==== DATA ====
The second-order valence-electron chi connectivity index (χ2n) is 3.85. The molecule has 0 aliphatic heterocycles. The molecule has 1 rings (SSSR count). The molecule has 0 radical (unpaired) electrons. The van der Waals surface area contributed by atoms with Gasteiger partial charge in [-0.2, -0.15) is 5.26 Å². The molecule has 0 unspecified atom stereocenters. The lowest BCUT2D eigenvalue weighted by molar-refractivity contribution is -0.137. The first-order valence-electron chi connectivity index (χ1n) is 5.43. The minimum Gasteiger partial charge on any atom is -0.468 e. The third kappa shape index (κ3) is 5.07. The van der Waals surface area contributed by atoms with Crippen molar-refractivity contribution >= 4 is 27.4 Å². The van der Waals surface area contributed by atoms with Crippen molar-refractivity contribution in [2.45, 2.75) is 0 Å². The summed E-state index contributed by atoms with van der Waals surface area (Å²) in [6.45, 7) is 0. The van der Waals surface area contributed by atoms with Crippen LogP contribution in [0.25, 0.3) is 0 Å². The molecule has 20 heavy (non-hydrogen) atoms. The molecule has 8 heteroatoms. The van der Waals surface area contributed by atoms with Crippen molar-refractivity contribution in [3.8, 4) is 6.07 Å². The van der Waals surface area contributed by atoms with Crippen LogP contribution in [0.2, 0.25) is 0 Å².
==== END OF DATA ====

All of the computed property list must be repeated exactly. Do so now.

The second-order valence-electron chi connectivity index (χ2n) is 3.85. The molecule has 0 aliphatic heterocycles. The molecule has 1 rings (SSSR count). The molecule has 0 radical (unpaired) electrons. The van der Waals surface area contributed by atoms with Gasteiger partial charge in [-0.2, -0.15) is 5.26 Å². The molecule has 0 unspecified atom stereocenters. The lowest BCUT2D eigenvalue weighted by molar-refractivity contribution is -0.137. The first-order valence-electron chi connectivity index (χ1n) is 5.43. The minimum Gasteiger partial charge on any atom is -0.468 e. The third kappa shape index (κ3) is 5.07. The van der Waals surface area contributed by atoms with Crippen molar-refractivity contribution >= 4 is 27.4 Å². The van der Waals surface area contributed by atoms with Crippen molar-refractivity contribution in [2.45, 2.75) is 0 Å². The summed E-state index contributed by atoms with van der Waals surface area (Å²) in [6.45, 7) is 0. The van der Waals surface area contributed by atoms with Crippen LogP contribution in [0.25, 0.3) is 0 Å². The molecule has 20 heavy (non-hydrogen) atoms. The molecule has 8 heteroatoms. The van der Waals surface area contributed by atoms with Crippen molar-refractivity contribution in [3.8, 4) is 6.07 Å². The van der Waals surface area contributed by atoms with Crippen LogP contribution in [0.2, 0.25) is 0 Å².